Presentation on theme: "ECHOs of EHDI: ECHOs of EHDI: How Periodic Early Childhood Screening is Growing William Eiserman, PhD, Lenore Shisler, MS, Terry Foust, AuD - CCC-A, Randi."— Presentation transcript:
ECHOs of EHDI: ECHOs of EHDI: How Periodic Early Childhood Screening is Growing William Eiserman, PhD, Lenore Shisler, MS, Terry Foust, AuD - CCC-A, Randi Winston, AuD - FAAA, Karl White, PhD, Jan Buhrmann, PhD
Why is Periodic Hearing Screening so Important? Despite progress related to newborn hearing screening, approximately 10% of newborns in the US are not screened at birth, and 30-50% of infants who do not pass their newborn hearing screening are lost to follow-up. Estimated incidence of sensorineural hearing loss in the US triples between birth and the school-age years, from 1 in 300 to 3 in 300 Hearing loss can occur at any time in a childs life. Progressive and late-onset may occur at any time throughout early childhood Approximately 35% of preschool children will have repeated ear infections before 3 years of age, nearly always resulting in fluctuating conductive hearing loss. Without regular, physiologic screening, hearing loss is often impossible to detect. Children with unidentified hearing loss are often identified with speech and language delays, described as having behavioral disorders or learning disabilities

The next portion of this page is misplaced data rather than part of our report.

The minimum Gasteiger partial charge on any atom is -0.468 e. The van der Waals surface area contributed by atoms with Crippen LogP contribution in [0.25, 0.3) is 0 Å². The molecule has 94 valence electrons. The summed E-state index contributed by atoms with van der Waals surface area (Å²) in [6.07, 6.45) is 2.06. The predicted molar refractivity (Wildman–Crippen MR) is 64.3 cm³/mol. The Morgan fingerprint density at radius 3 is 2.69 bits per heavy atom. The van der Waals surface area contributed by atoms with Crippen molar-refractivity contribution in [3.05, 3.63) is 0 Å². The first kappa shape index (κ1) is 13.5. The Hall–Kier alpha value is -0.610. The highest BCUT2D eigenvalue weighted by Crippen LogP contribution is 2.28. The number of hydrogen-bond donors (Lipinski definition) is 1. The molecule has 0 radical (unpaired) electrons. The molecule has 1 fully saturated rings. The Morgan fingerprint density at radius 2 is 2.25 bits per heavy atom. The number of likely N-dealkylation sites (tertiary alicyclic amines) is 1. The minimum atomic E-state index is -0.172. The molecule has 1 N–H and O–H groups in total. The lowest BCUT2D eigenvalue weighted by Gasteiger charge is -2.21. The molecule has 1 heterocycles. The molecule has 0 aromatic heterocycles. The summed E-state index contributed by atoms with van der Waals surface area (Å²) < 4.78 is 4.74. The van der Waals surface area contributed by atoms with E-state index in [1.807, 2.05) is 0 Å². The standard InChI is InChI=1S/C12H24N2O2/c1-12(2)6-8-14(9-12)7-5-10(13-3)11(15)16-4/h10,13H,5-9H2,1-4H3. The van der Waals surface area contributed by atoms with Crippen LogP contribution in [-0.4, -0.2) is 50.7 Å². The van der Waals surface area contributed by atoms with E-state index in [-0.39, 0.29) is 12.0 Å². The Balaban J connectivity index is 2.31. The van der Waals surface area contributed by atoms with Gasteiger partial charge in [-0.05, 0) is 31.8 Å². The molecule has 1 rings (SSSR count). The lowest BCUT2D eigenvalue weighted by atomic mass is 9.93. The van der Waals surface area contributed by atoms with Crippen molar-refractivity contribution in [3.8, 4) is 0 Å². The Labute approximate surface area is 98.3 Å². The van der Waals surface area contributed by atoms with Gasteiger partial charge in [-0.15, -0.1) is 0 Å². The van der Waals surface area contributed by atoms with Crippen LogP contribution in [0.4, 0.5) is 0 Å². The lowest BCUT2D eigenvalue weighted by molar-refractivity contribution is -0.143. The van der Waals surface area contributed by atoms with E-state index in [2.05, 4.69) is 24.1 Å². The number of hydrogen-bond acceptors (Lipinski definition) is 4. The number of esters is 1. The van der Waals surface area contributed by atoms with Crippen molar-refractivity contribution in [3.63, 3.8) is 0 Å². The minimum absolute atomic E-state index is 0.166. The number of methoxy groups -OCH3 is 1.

Where is periodic screening happening? Head Start Programs Health care settings/Well-child visits Part C / Child find Community Outreach programs
In 2005, Head Start served Approximately 968,000 children 152,000 were under 3 years In more than 20,000 centers
All children must receive a hearing screening within the first 45 days of enrollment and annually thereafter. Head Start has a standing commitment to periodic early hearing screening
Status of Head Start Hearing Screening Practices Most Head Start programs are relying on outdated subjective, screening methods such as hand clapping, bell ringing, and parent questionnaires to screen children 0 – 3 years of age.
Most Head Start programs are unaware that Otoacoustic Emissions (OAE) technology, used with newborns, can also be used successfully in early childhood settings.
Purpose: The Hearing Head Start ECHO Project update hearing screening practices for children birth to three years served by Head Start programs nationwide through use of Otoacoustic Emissions (OAE) technology ensure that all children with hearing health needs receive timely and appropriate intervention.
15 States Oregon Washington Utah North Carolina District of Columbia Nebraska Kansas Colorado Alaska Michigan Arkansas Connecticut Illinois Hawaii Missouri
Outcomes n=4518 children screened 257 (6%) were referred for medical/audiological follow-up 107 (42%) identified with a hearing loss or disorder requiring treatment or monitoring * 7 Permanent hearing loss * 83 Otitis media * 2 Occluded PE Tubes * Excessive earwave or congestion 52 (20%) normal/no treatment required 98 (38%) exited program before diagnosis/referral appointment completed
Early Identification of Hearing Loss Conducting periodical Otoacoustic Emissions (OAE) hearing screening with infants and toddlers during well child visits Helping Children Hear and Now Introducing… a multimedia instructional package for health care providers
Instructional Package Three-part instructional DVD (22 min) Instructional Guide Protocol and Documentation Forms
Content Part 1 – Overview Part 2 - Equipment use and step- by-step demonstration of OAE screening with infants and toddlers Part 3 - Integrating OAE screening within a larger hearing health protocol